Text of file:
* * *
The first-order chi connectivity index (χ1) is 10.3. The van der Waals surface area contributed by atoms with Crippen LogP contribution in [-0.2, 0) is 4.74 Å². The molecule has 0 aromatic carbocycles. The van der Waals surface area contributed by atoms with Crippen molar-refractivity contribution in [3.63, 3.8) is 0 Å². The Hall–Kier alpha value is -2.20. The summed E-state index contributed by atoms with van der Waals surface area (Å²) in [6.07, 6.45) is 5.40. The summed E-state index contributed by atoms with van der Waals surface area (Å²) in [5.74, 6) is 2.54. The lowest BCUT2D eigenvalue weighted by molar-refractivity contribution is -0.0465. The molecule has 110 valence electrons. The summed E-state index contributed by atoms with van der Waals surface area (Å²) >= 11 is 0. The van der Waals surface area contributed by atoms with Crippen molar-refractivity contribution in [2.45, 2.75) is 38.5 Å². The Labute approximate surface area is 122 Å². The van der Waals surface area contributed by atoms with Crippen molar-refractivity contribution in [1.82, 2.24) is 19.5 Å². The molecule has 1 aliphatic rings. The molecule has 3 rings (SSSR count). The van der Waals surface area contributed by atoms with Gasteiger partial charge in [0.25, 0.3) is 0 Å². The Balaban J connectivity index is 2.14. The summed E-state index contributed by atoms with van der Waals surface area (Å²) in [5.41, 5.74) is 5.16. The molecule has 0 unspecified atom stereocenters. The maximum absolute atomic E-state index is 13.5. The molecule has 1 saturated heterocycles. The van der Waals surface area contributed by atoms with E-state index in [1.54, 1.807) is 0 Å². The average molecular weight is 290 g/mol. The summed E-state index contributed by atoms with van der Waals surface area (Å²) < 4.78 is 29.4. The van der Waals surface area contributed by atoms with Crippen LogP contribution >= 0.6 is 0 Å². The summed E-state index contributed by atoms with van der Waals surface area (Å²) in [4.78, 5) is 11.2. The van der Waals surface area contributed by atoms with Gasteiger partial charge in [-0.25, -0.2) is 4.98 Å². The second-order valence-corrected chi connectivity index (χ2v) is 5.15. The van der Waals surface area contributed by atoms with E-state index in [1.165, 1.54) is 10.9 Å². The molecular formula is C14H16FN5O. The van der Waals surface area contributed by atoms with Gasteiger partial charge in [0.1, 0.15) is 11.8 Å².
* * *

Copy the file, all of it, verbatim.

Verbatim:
The first-order chi connectivity index (χ1) is 10.3. The van der Waals surface area contributed by atoms with Crippen LogP contribution in [-0.2, 0) is 4.74 Å². The molecule has 0 aromatic carbocycles. The van der Waals surface area contributed by atoms with Crippen molar-refractivity contribution in [3.63, 3.8) is 0 Å². The Hall–Kier alpha value is -2.20. The summed E-state index contributed by atoms with van der Waals surface area (Å²) in [6.07, 6.45) is 5.40. The summed E-state index contributed by atoms with van der Waals surface area (Å²) in [5.74, 6) is 2.54. The lowest BCUT2D eigenvalue weighted by molar-refractivity contribution is -0.0465. The molecule has 110 valence electrons. The summed E-state index contributed by atoms with van der Waals surface area (Å²) >= 11 is 0. The van der Waals surface area contributed by atoms with Crippen molar-refractivity contribution in [2.45, 2.75) is 38.5 Å². The Labute approximate surface area is 122 Å². The van der Waals surface area contributed by atoms with Crippen molar-refractivity contribution in [1.82, 2.24) is 19.5 Å². The molecule has 1 aliphatic rings. The molecule has 3 rings (SSSR count). The van der Waals surface area contributed by atoms with Gasteiger partial charge in [0.25, 0.3) is 0 Å². The Balaban J connectivity index is 2.14. The summed E-state index contributed by atoms with van der Waals surface area (Å²) in [5.41, 5.74) is 5.16. The molecule has 0 unspecified atom stereocenters. The maximum absolute atomic E-state index is 13.5. The molecule has 1 saturated heterocycles. The van der Waals surface area contributed by atoms with E-state index in [1.54, 1.807) is 0 Å². The average molecular weight is 290 g/mol. The summed E-state index contributed by atoms with van der Waals surface area (Å²) < 4.78 is 29.4. The van der Waals surface area contributed by atoms with Crippen LogP contribution >= 0.6 is 0 Å². The summed E-state index contributed by atoms with van der Waals surface area (Å²) in [4.78, 5) is 11.2. The van der Waals surface area contributed by atoms with Gasteiger partial charge in [-0.25, -0.2) is 4.98 Å². The second-order valence-corrected chi connectivity index (χ2v) is 5.15. The van der Waals surface area contributed by atoms with E-state index in [1.165, 1.54) is 10.9 Å². The molecular formula is C14H16FN5O. The van der Waals surface area contributed by atoms with Gasteiger partial charge in [0.1, 0.15) is 11.8 Å².